A Look at The Masterclass Sound Editing of “A Quiet Place”
“A Quiet Place” uses sound design and editing as powerful narrative elements. We took a closer look to see how it crafts this unique soundscape.
From playing everyone’s favorite buddy in The Office to writing, directing, and starring in the recent hit indie horror film A Quiet Place, John Krasinski has achieved an inspiring career transition. And while the feature is a great example of genre filmmaking and suspenseful acting, it’s also a surprisingly excellent source of sound editing information and inspiration.
So, based on the featurette above, let’s look at some masterclass lessons provided by Krasinski and the team behind A Quiet Place.
There’s Always Some Sound
“There’s always backgrounds on in a movie, always some sort of ambiance. From a room tone to outside to crickets to wind. And there’s two or three times in the movie where we turn it off completely.” —Producer Andrew Form
One of the first things you realize when you remove dialogue from a film is the power of sound and sound effects. There’s always something, as producer Andrew Form explains. However, once it’s highlighted, it becomes even more powerful when you remove what’s left.
The Shades of Quiet
“People might assume that a film that’s really quiet and has a lot of silence is a lot easier to do for sound designers than a big bombastic wall-to-wall extravaganza. And in fact the opposite is true, it’s just as hard to do a quiet film if not harder. Every little detail becomes a huge thing. —Supervising Sound Editor Erik Aadahl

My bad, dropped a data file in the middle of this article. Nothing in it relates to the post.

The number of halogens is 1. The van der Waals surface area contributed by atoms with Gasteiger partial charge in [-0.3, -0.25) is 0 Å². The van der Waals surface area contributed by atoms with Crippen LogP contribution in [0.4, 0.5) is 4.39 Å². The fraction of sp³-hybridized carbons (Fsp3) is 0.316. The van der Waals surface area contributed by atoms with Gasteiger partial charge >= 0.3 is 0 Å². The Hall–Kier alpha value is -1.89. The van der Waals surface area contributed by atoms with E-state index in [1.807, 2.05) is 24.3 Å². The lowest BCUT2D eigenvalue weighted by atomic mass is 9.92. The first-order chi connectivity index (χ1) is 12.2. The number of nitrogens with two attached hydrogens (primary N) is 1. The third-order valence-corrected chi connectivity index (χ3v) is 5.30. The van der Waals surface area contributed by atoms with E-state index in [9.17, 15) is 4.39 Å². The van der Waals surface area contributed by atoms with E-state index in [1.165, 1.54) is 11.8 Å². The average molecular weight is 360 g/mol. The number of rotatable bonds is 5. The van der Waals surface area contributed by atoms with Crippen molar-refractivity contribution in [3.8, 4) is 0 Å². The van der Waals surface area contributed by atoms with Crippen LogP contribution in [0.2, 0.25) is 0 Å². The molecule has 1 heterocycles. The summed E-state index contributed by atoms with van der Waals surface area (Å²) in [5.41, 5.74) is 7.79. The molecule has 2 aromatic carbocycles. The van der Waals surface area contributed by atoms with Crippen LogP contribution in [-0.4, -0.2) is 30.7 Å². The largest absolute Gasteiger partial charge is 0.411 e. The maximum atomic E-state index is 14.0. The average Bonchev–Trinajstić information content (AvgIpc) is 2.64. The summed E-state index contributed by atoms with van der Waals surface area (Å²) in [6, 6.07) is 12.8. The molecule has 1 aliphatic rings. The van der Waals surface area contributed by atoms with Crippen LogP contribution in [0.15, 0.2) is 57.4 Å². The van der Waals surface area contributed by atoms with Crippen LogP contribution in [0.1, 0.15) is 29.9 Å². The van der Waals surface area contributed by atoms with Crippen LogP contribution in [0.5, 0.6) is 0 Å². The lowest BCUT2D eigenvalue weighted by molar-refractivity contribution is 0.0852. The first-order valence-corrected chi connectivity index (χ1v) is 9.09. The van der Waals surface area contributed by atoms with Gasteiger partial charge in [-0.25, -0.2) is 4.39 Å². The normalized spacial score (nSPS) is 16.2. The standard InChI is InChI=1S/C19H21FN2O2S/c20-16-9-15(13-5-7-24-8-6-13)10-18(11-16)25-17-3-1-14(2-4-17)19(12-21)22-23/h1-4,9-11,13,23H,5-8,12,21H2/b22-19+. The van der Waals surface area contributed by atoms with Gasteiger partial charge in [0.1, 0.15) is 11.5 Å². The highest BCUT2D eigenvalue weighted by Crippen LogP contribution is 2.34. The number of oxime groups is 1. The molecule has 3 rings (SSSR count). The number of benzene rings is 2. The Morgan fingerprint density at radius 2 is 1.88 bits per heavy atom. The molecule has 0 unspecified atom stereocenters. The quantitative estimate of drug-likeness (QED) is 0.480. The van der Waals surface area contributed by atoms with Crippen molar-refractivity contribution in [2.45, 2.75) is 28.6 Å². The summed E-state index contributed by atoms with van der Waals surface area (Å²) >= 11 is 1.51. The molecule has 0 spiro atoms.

Throughout the film (for those who have seen it, or are interested in seeing it), there is a richness to the sounds, and there are different levels of quiet. Krasinski’s sound team was one of the tops in the business, having worked on many of the Transformer movies and other Michael Bay films; however, they had to find new ways to create dynamics in their design.
The Importance of Foley
“The foley team, Foley One in Toronto, they did a fantastic job because this a really demanding movie to work on. All those little details are exposed. They’re going to hear every single footstep and it’s got to be just right.” Co-Supervising Sound Editor / Sound Designer Brandon Jones
To keep audiences on their toes, the small and detailed sounds become just as important as the visuals. Foley production (which you can read more about here) became a huge element in the final mix as every little nuance was part of the rising stakes and the film’s suspense.
All images from A Quiet Place (Paramount Pictures).
For more sound design and editing tips and tricks, check out some of these articles.